Even though different forms of media are filled with sexual content nowadays, society still tell us conversations with sexual content is a “no, no”. It keeps persisting that sex is taboo. Altogether, this can be confusing and send mixed messages on how to approach the topic. You could feel stuck on what to do. Furthermore, there are additional contributing factors influencing your perception of sex. This includes: upbringing, religious beliefs, gender stereotypes, and any other influential origins you believe formed your perception. When considering everything, staying away from talks regarding sex seems like the easiest solution. However, think of it this way: If you and your partner feel that open communication should be implemented throughout all aspects of your relationship…shouldn’t sex be included too? Talking over what’s currently going on in your sex life or what ways it may have changed is a discussion worth having. No matter what the sexual issue contains, an open and honest conversation should occur. It can feel uncomfortable at first, but bringing up sex may be a vulnerable conversation that needs to happen within your relationship starting now.
In order to keep your relationship successful, your sexual health and experiences have to be prioritized too. If you’re like most clients I talk to, your sex life is less than ideal. Likely you’ve simply avoided the topic, hoping it will get better. Unfortunately you’re not likely to see much improvement without actually discussing the issue. Don’t be ashamed or embarrassed about communicating your sexual concerns. Remember: As you progress through life’s ups and downs, your sexual desires can also fluctuate. Maybe what was a turn on isn’t one anymore, maybe you’re experiencing a sexual difficulty that once wasn’t there before or maybe you’re wanting to explore something different. Whatever the matter is, your partner should know what is going on. In a healthy relationship, each partner is willing and open to share their sexual issues. They understand the importance of addressing and having a healthy sex life. You and your partner’s connection will only strengthen from it.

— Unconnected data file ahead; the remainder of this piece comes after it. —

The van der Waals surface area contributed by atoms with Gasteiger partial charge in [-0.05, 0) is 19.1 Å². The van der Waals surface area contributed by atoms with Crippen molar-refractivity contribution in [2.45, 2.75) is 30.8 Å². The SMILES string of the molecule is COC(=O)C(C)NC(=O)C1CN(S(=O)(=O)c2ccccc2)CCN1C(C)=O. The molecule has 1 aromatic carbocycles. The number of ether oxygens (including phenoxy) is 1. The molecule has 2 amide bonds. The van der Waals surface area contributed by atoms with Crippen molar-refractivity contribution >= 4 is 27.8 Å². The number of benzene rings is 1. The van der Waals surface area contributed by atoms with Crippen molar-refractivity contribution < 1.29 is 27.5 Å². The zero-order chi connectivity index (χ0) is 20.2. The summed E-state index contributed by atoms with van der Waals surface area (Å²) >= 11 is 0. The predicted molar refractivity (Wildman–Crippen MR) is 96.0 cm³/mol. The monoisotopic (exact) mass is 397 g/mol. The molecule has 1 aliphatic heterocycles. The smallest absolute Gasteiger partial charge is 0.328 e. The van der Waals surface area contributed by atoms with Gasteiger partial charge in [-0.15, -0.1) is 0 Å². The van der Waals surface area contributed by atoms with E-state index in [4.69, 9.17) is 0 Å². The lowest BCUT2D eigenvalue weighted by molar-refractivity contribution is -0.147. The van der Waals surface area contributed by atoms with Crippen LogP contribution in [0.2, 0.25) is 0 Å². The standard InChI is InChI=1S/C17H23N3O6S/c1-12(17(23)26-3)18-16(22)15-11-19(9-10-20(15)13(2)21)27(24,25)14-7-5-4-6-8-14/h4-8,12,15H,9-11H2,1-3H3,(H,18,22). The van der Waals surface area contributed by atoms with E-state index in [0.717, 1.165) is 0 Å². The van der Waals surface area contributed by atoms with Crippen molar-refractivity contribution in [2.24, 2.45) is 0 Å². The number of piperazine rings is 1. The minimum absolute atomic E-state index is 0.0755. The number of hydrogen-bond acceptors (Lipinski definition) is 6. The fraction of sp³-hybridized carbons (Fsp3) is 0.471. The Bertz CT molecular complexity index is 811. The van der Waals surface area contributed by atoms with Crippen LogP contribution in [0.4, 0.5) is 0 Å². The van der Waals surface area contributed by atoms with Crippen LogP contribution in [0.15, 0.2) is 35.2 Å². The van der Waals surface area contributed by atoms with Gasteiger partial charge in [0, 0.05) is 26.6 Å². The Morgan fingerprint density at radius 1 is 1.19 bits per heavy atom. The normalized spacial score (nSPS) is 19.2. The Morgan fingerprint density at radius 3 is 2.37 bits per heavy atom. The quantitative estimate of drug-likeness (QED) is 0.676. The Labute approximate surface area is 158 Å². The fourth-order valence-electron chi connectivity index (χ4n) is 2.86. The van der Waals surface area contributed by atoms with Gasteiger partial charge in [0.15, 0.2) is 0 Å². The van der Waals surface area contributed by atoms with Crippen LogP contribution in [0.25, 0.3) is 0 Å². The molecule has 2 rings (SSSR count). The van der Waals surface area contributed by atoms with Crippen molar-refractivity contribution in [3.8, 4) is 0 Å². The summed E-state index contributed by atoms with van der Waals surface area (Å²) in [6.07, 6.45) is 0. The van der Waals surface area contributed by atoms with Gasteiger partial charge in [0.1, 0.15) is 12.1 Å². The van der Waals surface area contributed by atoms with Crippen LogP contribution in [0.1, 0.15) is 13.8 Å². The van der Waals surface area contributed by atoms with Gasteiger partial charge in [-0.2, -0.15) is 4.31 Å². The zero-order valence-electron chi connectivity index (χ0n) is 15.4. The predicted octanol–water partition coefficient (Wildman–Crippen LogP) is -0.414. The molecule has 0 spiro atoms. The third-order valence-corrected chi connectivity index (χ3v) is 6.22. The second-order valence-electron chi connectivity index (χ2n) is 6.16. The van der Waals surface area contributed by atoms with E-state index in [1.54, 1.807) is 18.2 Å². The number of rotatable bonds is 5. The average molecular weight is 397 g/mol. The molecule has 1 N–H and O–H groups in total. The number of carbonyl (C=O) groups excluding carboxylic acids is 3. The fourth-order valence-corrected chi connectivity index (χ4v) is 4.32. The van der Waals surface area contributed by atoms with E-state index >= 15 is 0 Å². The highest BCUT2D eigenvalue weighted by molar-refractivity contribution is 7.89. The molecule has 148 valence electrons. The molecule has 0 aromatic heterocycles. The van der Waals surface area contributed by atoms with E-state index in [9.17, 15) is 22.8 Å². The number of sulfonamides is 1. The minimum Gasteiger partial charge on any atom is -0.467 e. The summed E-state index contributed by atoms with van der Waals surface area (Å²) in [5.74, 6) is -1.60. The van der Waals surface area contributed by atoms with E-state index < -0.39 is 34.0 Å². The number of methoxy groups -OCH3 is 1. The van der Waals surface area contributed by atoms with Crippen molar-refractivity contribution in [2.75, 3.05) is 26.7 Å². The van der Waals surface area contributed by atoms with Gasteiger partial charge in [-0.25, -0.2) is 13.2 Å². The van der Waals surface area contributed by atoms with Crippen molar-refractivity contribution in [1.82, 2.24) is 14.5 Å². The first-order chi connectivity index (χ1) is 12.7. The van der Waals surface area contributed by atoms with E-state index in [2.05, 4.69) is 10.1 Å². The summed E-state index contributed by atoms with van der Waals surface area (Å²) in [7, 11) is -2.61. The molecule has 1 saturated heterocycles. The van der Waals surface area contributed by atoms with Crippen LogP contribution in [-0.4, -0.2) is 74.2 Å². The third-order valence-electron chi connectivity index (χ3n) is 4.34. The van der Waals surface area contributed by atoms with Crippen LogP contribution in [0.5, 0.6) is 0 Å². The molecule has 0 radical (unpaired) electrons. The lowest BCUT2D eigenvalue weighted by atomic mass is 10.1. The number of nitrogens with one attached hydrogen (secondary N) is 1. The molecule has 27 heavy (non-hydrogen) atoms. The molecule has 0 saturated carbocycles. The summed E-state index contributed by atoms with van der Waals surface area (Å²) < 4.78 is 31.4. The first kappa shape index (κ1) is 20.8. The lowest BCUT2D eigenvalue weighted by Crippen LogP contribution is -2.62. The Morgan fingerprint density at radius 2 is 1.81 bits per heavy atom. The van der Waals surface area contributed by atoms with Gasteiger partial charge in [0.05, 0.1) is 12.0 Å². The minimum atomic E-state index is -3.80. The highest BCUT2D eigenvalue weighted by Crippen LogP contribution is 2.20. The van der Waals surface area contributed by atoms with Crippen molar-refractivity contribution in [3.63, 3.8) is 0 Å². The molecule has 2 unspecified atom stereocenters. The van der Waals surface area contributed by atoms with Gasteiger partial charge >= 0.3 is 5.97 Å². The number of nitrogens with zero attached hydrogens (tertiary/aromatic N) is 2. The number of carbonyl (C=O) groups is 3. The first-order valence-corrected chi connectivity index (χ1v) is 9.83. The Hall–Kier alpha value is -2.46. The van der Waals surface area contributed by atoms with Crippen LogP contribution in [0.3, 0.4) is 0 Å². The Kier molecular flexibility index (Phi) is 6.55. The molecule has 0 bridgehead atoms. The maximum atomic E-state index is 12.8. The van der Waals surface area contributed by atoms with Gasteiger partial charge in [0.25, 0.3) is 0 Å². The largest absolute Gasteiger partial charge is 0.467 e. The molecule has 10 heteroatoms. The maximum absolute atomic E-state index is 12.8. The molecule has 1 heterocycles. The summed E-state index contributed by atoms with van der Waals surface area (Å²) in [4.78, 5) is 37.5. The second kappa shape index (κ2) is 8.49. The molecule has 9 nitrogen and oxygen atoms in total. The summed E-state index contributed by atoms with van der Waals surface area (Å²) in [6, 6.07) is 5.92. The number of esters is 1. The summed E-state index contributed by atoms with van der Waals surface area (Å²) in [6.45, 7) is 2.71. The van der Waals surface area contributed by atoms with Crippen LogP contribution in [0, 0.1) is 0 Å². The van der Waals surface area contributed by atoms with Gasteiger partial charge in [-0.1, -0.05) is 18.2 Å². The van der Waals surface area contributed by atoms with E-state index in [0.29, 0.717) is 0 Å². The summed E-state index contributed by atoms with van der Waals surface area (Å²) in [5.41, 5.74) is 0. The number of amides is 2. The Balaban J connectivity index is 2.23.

If you’ve never been good at discussing sex with your partner, you may benefit from seeking professional help, whether individually or as a couple. As a therapist with training and experience helping couples communicate regarding their sexual relationship, I’m happy to help.
John Gottman and Nan Silver co-wrote the book “What Makes Love Last?” In Part 1 of this blog entry detailing said book, I discussed the five ways to betray a lover. This blog will deal with the other five ways. The sixth betrayal to your lover is withdrawing of sexual interest. Most couples, during some time in their relationship, get stuck in a rut or allow distractions from life, work, kids, or stress to cause intimacy to take a pause. However, when there are deep rooted issues, a dwindling sex life cannot be easily started again. Do you cherish your partner? Do you compliment their body or when they dress up? Every person longs to be seen, connected and validated. Do you see your partner? Withdrawing from sexual intimacy is wounding unless it is addressed in an honest and loving way.